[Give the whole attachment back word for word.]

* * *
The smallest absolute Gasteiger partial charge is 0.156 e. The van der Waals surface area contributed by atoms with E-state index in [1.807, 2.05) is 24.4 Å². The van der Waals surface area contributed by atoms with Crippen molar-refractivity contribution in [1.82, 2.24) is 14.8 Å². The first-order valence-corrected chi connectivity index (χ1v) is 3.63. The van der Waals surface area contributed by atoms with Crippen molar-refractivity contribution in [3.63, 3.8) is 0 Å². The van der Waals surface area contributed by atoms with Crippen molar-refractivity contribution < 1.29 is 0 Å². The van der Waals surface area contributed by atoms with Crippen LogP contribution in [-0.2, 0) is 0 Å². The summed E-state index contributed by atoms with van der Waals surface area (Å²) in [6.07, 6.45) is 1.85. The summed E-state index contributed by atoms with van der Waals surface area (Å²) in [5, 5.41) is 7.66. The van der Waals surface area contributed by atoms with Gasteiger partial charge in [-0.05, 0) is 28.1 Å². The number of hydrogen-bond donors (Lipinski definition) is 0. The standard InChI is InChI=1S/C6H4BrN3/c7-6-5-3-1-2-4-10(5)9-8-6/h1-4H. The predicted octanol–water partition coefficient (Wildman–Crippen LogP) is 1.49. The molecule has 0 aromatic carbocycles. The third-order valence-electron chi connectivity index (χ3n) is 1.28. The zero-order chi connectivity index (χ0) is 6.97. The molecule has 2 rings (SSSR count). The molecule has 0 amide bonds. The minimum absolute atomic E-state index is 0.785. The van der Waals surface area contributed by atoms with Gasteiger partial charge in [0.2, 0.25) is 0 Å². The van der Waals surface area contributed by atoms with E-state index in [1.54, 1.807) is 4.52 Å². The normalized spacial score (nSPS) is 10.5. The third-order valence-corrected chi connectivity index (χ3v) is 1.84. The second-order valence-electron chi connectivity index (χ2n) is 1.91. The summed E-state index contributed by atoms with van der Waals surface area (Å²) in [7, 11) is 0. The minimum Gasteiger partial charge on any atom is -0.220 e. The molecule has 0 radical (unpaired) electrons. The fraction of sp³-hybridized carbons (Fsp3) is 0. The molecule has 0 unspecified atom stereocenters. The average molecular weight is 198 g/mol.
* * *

The smallest absolute Gasteiger partial charge is 0.156 e. The van der Waals surface area contributed by atoms with E-state index in [1.807, 2.05) is 24.4 Å². The van der Waals surface area contributed by atoms with Crippen molar-refractivity contribution in [1.82, 2.24) is 14.8 Å². The first-order valence-corrected chi connectivity index (χ1v) is 3.63. The van der Waals surface area contributed by atoms with Crippen molar-refractivity contribution in [3.63, 3.8) is 0 Å². The van der Waals surface area contributed by atoms with Crippen molar-refractivity contribution < 1.29 is 0 Å². The van der Waals surface area contributed by atoms with Crippen LogP contribution in [-0.2, 0) is 0 Å². The summed E-state index contributed by atoms with van der Waals surface area (Å²) in [6.07, 6.45) is 1.85. The summed E-state index contributed by atoms with van der Waals surface area (Å²) in [5, 5.41) is 7.66. The van der Waals surface area contributed by atoms with Gasteiger partial charge in [-0.05, 0) is 28.1 Å². The number of hydrogen-bond donors (Lipinski definition) is 0. The standard InChI is InChI=1S/C6H4BrN3/c7-6-5-3-1-2-4-10(5)9-8-6/h1-4H. The predicted octanol–water partition coefficient (Wildman–Crippen LogP) is 1.49. The molecule has 0 aromatic carbocycles. The third-order valence-electron chi connectivity index (χ3n) is 1.28. The zero-order chi connectivity index (χ0) is 6.97. The molecule has 2 rings (SSSR count). The molecule has 0 amide bonds. The minimum absolute atomic E-state index is 0.785. The van der Waals surface area contributed by atoms with Gasteiger partial charge in [0.2, 0.25) is 0 Å². The van der Waals surface area contributed by atoms with E-state index in [1.54, 1.807) is 4.52 Å². The normalized spacial score (nSPS) is 10.5. The third-order valence-corrected chi connectivity index (χ3v) is 1.84. The second-order valence-electron chi connectivity index (χ2n) is 1.91. The summed E-state index contributed by atoms with van der Waals surface area (Å²) in [7, 11) is 0. The minimum Gasteiger partial charge on any atom is -0.220 e. The molecule has 0 radical (unpaired) electrons. The fraction of sp³-hybridized carbons (Fsp3) is 0. The molecule has 0 unspecified atom stereocenters. The average molecular weight is 198 g/mol.